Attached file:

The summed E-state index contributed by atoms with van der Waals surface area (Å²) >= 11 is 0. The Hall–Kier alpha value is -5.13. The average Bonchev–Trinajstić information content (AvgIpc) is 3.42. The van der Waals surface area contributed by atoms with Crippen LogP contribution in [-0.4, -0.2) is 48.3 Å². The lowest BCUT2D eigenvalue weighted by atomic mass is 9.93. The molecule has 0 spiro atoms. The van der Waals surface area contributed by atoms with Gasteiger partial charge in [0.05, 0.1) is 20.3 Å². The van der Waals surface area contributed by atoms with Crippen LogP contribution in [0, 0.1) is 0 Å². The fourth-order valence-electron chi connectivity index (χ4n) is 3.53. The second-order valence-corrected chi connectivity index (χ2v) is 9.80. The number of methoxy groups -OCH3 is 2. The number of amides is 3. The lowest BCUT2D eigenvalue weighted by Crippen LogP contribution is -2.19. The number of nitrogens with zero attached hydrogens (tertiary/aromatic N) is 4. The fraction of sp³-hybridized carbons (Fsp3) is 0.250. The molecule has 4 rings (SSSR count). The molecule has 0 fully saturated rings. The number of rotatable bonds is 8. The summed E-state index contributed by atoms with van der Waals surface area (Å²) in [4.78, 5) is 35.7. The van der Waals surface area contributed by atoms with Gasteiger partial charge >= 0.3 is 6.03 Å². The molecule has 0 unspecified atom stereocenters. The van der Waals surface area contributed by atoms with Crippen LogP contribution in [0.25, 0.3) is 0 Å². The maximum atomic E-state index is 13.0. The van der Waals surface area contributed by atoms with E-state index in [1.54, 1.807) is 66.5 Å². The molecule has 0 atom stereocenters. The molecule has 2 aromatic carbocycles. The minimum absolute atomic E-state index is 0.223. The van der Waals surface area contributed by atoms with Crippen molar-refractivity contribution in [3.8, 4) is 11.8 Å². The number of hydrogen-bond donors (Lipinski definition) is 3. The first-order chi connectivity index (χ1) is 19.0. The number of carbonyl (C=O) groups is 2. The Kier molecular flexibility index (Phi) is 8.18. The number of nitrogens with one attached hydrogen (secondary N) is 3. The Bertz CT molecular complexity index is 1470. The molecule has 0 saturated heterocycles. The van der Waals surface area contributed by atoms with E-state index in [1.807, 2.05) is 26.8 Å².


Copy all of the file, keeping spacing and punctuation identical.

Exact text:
The summed E-state index contributed by atoms with van der Waals surface area (Å²) >= 11 is 0. The Hall–Kier alpha value is -5.13. The average Bonchev–Trinajstić information content (AvgIpc) is 3.42. The van der Waals surface area contributed by atoms with Crippen LogP contribution in [-0.4, -0.2) is 48.3 Å². The lowest BCUT2D eigenvalue weighted by atomic mass is 9.93. The molecule has 0 spiro atoms. The van der Waals surface area contributed by atoms with Gasteiger partial charge in [0.05, 0.1) is 20.3 Å². The van der Waals surface area contributed by atoms with Crippen LogP contribution in [0, 0.1) is 0 Å². The fourth-order valence-electron chi connectivity index (χ4n) is 3.53. The second-order valence-corrected chi connectivity index (χ2v) is 9.80. The number of methoxy groups -OCH3 is 2. The number of amides is 3. The lowest BCUT2D eigenvalue weighted by Crippen LogP contribution is -2.19. The number of nitrogens with zero attached hydrogens (tertiary/aromatic N) is 4. The fraction of sp³-hybridized carbons (Fsp3) is 0.250. The molecule has 4 rings (SSSR count). The molecule has 0 fully saturated rings. The number of rotatable bonds is 8. The summed E-state index contributed by atoms with van der Waals surface area (Å²) in [4.78, 5) is 35.7. The van der Waals surface area contributed by atoms with Gasteiger partial charge >= 0.3 is 6.03 Å². The molecule has 0 unspecified atom stereocenters. The van der Waals surface area contributed by atoms with Crippen LogP contribution in [0.25, 0.3) is 0 Å². The maximum atomic E-state index is 13.0. The van der Waals surface area contributed by atoms with E-state index in [1.54, 1.807) is 66.5 Å². The molecule has 0 atom stereocenters. The molecule has 2 aromatic carbocycles. The minimum absolute atomic E-state index is 0.223. The van der Waals surface area contributed by atoms with Crippen molar-refractivity contribution in [3.8, 4) is 11.8 Å². The number of hydrogen-bond donors (Lipinski definition) is 3. The first-order chi connectivity index (χ1) is 19.0. The number of carbonyl (C=O) groups is 2. The Kier molecular flexibility index (Phi) is 8.18. The number of nitrogens with one attached hydrogen (secondary N) is 3. The Bertz CT molecular complexity index is 1470. The molecule has 0 saturated heterocycles. The van der Waals surface area contributed by atoms with E-state index in [1.807, 2.05) is 26.8 Å².